January 2015 Commentary

Our Friends the Iranians?

by J. L. Granatstein

The Middle East remains the most dangerous of global flashpoints. The Syrian civil war goes on, with Turkey, a NATO member, supporting the Assad regime. Every other NATO member disagrees, though some prefer one or another of the opposition forces and some in the West are beginning to see President Assad as the best counter to the permanent ruination of Syria. No NATO member supports the Islamic State (ISIS), its brutality such that all remain horrified as its tentacles spread into Iraq and toward the Saudi Arabian border.

Then there is Al Qaeda which has fought ISIS for the role of lead player in terror. Al Qaeda claimed credit for the Charlie Hebdo attack, but ISIS said it had planned the Paris kosher supermarket killings. If the attacks are signs of cooperation between bitter enemies this can only promise more chaos.

More important, however, is that Iran has deployed substantial numbers of its Revolutionary Guard’s elite Al Qods brigades into Iraq and Syria to fight ISIS. In the last ten days, ISIS claimed to have wiped out an Al Qods forward command group, including its commanding general, north of Baghdad. Isis embellished its account by claiming to have killed 555 Iranian officers in the last four months of 2014.

  The next day, January 14, Debka, the Israeli defence and intelligence website, stated flatly that General Qassem Soleimani, the Al Qods commander-in-chief and hitherto the prime inspirer of anti-Western devilment in the area, had been gravely wounded by an ISIS suicide squad in Iraq. The Iranians promptly denied this claim, but Soleimani has not been seen in public recently.

Then  on January 18, an Israeli helicopter strike in Syrian territory in the Golan Heights killed 5 Hizbollah officers and six Iranian officers,  one a general. Shiite Iran is the sponsor of the Shiite Hezbollah in Lebanon and has supported its efforts to support Assad in Syria with cash and weapons. The Israelis bitterly oppose Hezbollah which wants to destroy it and, although Jerusalem’s relations with President Obama’s Washington are presently testy, the US (or, at least, its Congress) steadfastly supports Israel with arms and money.

Complicating matters further is that the Western allies, including the United States, Britain, France and Canada, have aircraft bombing ISIS targets in Iraq and Syria, (the Canadians however limiting themselves to bombing in Iraq). The West and Iran are cooperating against ISIS. Simultaneously, the West, not including Canada, is beginning to relax the sanctions against Tehran imposed because of its efforts to develop nuclear weapons, thanks to an interim agreement reached in late 2014 and coming into effect this month.

Politics makes strange bedfellows indeed, but not much can be stranger than this. Led by the Americans, hitherto the Great Satan to the Iranian leaders, the ties between the West and Iran are becoming tighter, each side reacting to the horrors of Islamist fundamentalism throughout the region. The Iranians have been hurt by sanctions, and they are being wracked even more by the falling price of oil. Easing curbs on trade and Iranian banks may mitigate the effects of the oil collapse.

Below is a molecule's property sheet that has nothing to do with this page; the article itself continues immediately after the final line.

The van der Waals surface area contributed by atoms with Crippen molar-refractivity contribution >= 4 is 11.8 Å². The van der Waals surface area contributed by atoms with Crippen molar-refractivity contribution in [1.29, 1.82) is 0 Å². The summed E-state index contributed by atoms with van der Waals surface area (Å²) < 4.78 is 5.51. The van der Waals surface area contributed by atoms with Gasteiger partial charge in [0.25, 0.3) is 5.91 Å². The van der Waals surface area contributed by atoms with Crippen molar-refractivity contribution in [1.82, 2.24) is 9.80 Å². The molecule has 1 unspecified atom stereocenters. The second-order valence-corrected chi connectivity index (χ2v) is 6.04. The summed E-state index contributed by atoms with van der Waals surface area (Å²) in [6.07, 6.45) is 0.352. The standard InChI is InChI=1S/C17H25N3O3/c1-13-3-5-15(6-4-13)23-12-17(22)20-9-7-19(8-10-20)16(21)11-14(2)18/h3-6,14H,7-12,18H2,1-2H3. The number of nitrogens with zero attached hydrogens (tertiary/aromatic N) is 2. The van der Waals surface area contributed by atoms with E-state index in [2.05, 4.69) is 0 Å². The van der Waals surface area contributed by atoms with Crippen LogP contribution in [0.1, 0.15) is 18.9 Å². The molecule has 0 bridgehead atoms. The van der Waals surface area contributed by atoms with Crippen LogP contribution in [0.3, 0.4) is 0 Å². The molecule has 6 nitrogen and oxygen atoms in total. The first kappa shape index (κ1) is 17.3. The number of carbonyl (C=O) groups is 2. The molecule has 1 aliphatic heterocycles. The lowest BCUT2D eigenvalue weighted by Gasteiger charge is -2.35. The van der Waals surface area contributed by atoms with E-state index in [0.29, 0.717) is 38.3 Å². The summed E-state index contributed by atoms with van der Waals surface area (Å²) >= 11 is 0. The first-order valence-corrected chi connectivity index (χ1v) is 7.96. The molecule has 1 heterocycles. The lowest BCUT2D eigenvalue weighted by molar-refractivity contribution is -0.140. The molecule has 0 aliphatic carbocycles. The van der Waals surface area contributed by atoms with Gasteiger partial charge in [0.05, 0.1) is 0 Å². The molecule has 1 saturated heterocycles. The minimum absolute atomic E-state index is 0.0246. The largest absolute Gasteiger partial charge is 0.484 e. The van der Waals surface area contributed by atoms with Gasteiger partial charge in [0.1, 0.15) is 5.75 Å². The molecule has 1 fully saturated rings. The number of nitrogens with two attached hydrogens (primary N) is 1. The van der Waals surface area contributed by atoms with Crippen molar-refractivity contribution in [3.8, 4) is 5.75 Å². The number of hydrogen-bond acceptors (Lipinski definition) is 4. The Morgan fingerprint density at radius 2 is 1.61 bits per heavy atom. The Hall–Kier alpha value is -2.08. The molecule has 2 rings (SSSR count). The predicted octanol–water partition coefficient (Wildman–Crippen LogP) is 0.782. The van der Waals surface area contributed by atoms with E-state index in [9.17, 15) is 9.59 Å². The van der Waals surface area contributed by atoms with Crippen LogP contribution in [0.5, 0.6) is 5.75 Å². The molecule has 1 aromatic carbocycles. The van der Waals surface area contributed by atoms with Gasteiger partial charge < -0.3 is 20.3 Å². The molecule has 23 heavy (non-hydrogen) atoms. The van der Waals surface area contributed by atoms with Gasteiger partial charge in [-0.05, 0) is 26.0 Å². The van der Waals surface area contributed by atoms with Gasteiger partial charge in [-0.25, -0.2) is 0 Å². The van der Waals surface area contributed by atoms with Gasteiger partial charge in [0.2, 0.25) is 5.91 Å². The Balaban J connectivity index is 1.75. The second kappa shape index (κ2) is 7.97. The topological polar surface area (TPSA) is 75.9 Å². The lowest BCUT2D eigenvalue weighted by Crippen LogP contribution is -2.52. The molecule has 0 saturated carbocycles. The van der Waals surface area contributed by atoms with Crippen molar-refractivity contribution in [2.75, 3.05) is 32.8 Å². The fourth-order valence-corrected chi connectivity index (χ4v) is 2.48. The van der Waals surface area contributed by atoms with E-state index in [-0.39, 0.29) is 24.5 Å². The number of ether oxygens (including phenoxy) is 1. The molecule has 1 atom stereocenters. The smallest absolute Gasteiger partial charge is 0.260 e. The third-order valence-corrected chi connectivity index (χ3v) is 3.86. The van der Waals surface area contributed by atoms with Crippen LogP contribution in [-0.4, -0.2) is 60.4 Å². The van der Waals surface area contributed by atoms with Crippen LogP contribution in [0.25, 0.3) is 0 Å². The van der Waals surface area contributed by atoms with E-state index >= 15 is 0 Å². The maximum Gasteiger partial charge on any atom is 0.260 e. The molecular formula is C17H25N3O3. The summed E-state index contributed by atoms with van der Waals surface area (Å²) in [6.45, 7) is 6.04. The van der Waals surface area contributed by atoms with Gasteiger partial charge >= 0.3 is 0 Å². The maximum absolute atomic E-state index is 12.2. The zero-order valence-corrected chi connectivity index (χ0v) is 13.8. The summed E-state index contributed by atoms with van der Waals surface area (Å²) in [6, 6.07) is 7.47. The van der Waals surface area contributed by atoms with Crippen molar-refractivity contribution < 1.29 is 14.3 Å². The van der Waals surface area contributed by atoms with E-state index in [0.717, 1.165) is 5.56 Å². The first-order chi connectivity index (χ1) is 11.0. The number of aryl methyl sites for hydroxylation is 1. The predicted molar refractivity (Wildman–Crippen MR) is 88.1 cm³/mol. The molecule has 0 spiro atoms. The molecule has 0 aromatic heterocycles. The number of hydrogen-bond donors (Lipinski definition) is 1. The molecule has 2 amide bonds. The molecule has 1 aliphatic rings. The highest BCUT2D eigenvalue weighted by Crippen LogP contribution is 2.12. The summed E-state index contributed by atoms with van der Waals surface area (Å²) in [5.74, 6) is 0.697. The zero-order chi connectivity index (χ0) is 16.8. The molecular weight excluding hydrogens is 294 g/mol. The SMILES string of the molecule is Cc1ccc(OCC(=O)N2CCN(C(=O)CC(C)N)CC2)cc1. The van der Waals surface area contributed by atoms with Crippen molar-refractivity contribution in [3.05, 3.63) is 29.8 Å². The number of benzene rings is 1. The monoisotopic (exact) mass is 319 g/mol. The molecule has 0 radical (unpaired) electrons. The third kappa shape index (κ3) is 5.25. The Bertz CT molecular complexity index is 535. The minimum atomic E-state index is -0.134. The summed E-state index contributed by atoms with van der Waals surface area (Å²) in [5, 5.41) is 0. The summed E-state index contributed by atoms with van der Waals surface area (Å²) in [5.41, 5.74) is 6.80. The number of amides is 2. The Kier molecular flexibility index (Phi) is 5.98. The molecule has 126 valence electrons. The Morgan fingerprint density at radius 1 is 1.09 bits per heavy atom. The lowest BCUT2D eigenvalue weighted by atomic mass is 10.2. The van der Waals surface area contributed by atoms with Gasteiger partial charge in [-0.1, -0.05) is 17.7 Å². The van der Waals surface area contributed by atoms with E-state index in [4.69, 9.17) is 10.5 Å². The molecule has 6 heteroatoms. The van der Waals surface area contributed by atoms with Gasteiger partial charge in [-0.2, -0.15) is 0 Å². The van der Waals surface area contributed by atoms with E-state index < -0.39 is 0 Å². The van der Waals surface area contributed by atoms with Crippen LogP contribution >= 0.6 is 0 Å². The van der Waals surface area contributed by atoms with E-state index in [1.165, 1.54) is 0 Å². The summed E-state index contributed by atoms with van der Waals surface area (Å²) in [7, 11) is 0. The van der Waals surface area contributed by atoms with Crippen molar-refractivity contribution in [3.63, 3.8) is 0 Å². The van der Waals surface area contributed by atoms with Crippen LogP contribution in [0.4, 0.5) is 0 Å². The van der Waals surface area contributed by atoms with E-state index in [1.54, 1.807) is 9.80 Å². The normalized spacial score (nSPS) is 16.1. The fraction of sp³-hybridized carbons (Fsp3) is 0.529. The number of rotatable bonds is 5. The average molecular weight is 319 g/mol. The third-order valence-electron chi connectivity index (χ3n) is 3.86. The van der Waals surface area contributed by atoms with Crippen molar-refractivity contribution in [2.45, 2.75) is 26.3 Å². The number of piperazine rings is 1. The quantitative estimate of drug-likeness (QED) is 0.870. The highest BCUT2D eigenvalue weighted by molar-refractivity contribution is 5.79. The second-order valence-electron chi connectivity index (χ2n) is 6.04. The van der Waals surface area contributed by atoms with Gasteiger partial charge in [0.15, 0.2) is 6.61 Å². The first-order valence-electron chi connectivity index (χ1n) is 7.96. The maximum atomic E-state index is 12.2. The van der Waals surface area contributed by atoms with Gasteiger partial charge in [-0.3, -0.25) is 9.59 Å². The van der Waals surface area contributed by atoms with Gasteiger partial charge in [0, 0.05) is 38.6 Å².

That oil price collapse has been caused by the Saudi Arabian government’s refusal to cut production. The Sunni Saudis are desperately afraid of Shia Iran, but their repressive regime also fears ISIS, itself a Sunni organization, which recently struck a Saudi border post, causing casualties. ISIS aims to create a Caliphate to lead the global Muslim community, and Mecca, Islam’s holiest site, must be in its hands if the Caliphate is ever to be truly credible.  Of course, Saudi princes and financiers for years have backed the most militant Sunni terrorists, including ISIS. In the Middle East, you can’t tell the players without an up-to-date program, but the enemy of my enemy is my friend. Maybe.

Curiously, Canada is playing both sides here. The Harper government unilaterally cut diplomatic relations with Iran in 2012 and has expressed its unhappiness with the interim nuclear deal. Foreign minister John Baird’s anti-Iran rhetoric remains loud—and, as there are some 200,000 Iranians concentrated in suburban constituencies in Toronto and Vancouver, most of them families that fled the clerical government’s repressive policies, his position is likely driven by electoral calculations. But at the same time, the RCAF’s CF-18 aircraft operating against ISIS in Iraq are de facto cooperating with the Iranian Revolutionary Guard’s efforts to rebuild the Iraqi armed forces. Ottawa shouts and postures against Tehran while bombing to support its anti-ISIS efforts in Iraq.

But then, almost every player in the Middle East seems to be backing two or more horses in every race. The field is crowded and no one can win, certainly not the locals who will continue to be torn to shreds by fundamentalist militants and their enemies abroad.

J.L. Granatstein is a fellow of the Canadian Defence and Foreign Affairs Institute.


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